The unbearable strangeness of being first.
John Walsh, the newly appointed U.S. Senator from Montana, is the first Iraq War veteran to serve in America’s upper house. Today, the bronze star recipient sits with members who voted for the October 2002 Iraq War Resolution, but who never served in uniform.
Only 29 members of the Senate are veterans. In the mid-1970s, the number was upwards of 70. Shared sacrifice is an unrealized ideal.
On Thursday, Walsh, who was appointed in February to replace Sen. Max Baucus, introduced legislation to respond to the swelling number of veteran suicides. The tragedy of military suicides, while not a new phenomenon, is compounded by America’s longest war, Afghanistan, and multiple deployments.
“We’re leaving our veterans to fight their toughest battles alone, and the crisis of veteran suicide now claims 22 of our finest men and women every single day,” Walsh said in a statement. “Returning home from combat does not erase what happened there, and yet red tape and government dysfunction have blocked access to the care that saves lives. It is our duty to come together for real solutions for our heroes.”
Walsh’s bill, the Suicide Prevention for America’s Veterans Act, is championed by the Iraq and Afghanistan Veterans of America. The multi-pronged effort includes extending special combat eligibility from 5 to 15 years, improving access to care; reviewing wrongful discharges — often service members in country suffer post-traumatic stress disorder, which can lead to general or dishonorable discharges; boost the number of mental-health professionals at the VA by underwriting medical-school loans for psychiatrists who commit to long-term service at the VA; require an annual review of mental health care and suicide-prevention programs within the Department of Defense and VA to ensure resources are being used effectively; streamline DOD and VA electronic records (quite a feat, if it can be pulled off); and establish common drug protocols between the VA and DOD.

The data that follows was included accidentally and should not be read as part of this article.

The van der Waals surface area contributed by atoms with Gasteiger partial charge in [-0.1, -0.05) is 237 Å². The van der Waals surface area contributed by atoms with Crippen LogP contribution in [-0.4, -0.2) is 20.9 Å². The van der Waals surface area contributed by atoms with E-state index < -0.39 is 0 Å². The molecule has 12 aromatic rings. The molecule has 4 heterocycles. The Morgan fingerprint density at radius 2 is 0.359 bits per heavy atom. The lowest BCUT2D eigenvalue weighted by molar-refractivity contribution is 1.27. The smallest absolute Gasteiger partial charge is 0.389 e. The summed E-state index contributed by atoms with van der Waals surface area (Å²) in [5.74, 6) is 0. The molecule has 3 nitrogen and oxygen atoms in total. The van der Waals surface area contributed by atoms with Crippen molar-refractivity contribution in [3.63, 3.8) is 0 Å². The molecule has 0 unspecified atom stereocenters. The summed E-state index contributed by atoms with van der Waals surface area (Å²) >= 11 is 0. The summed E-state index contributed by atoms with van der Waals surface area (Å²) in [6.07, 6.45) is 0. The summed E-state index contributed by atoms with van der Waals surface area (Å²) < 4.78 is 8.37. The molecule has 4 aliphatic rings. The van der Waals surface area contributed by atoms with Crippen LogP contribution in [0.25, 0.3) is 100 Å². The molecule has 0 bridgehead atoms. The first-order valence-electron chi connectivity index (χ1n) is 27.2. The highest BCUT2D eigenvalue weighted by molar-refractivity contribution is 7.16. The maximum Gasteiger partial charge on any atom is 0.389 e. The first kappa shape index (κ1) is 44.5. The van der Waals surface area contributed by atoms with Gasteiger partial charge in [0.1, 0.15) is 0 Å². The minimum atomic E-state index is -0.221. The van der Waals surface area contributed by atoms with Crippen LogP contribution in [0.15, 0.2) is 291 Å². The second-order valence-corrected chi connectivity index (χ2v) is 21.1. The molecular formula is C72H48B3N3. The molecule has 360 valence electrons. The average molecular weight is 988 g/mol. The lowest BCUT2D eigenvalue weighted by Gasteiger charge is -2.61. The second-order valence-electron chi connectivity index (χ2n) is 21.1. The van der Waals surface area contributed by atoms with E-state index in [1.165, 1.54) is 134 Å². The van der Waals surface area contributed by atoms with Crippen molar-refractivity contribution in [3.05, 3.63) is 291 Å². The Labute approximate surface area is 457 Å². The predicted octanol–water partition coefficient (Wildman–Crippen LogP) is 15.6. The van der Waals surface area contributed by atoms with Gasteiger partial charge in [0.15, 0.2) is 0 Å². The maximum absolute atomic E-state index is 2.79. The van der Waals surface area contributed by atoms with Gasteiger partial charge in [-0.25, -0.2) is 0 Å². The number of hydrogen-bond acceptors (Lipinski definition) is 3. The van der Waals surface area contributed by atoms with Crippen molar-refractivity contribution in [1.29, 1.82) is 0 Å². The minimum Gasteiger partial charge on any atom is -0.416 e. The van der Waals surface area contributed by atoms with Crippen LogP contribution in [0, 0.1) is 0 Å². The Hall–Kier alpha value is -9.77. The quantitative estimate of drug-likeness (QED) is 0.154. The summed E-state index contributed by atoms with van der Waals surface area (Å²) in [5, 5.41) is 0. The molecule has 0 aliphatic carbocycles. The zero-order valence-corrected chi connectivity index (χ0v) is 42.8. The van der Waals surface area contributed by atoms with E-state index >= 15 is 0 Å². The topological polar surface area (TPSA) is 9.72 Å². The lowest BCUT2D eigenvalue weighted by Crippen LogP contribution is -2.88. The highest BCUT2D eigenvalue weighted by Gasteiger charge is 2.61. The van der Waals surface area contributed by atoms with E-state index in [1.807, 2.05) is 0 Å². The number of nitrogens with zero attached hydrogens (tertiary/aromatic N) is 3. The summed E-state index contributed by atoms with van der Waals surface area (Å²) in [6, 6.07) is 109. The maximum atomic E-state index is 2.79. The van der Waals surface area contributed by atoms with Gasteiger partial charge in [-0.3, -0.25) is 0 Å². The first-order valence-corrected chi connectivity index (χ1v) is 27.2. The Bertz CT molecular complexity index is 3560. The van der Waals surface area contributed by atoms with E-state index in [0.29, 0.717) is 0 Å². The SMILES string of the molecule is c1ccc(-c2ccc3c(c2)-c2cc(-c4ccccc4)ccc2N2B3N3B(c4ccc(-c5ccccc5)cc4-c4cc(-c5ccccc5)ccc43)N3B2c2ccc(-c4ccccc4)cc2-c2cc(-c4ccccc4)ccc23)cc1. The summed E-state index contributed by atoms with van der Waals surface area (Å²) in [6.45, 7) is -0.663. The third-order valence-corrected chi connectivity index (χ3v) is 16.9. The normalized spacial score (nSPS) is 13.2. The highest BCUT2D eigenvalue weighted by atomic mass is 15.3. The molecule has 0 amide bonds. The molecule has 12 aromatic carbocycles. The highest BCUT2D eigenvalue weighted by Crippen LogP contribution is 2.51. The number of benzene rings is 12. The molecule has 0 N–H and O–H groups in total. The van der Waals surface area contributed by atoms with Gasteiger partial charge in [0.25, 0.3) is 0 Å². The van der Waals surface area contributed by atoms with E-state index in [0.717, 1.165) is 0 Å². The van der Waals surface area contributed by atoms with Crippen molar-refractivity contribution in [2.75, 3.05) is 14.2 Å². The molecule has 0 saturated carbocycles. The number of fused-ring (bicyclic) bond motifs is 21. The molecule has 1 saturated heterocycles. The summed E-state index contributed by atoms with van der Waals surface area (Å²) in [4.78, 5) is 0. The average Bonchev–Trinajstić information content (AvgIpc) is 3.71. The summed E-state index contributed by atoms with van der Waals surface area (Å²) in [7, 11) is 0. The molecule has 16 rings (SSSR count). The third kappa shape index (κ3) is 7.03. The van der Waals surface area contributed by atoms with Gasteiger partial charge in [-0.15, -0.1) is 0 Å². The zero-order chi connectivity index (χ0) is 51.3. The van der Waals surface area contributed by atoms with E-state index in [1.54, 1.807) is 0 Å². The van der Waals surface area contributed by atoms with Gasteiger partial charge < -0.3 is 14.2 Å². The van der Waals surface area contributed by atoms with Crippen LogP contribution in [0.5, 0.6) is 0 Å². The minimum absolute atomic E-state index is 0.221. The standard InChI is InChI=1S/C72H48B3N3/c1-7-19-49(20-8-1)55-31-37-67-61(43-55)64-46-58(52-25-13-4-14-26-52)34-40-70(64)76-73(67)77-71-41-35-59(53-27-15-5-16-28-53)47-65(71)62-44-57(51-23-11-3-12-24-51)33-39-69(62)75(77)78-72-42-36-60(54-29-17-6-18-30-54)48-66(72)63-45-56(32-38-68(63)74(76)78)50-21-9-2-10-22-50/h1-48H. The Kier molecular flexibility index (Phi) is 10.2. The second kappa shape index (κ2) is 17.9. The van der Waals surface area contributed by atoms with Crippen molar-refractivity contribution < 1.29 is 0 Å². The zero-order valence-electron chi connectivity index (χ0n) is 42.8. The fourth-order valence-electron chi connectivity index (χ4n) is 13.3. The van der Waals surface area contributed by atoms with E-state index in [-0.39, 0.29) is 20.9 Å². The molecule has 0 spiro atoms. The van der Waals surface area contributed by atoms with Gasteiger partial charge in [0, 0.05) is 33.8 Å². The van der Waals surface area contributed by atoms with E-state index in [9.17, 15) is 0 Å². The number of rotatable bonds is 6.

The Walsh bill needs to pass. While the legislation mostly involves bureaucratic tinkering — and complaints about VA incompetence date back decades — lawmakers still must do everything within their power to address war’s agonizing fallout.
In Phil Klay’s short story collection about Iraq, “Redeployment,” a narrator distills the trauma of combat. “The thinking comes later, when you have the time. See, it’s not a straight shot back, from war to the Jacksonville mall.”
For lawmakers, Iraq is a distant mirror; for veterans, it’s a soul-seared landscape, a memory embedded.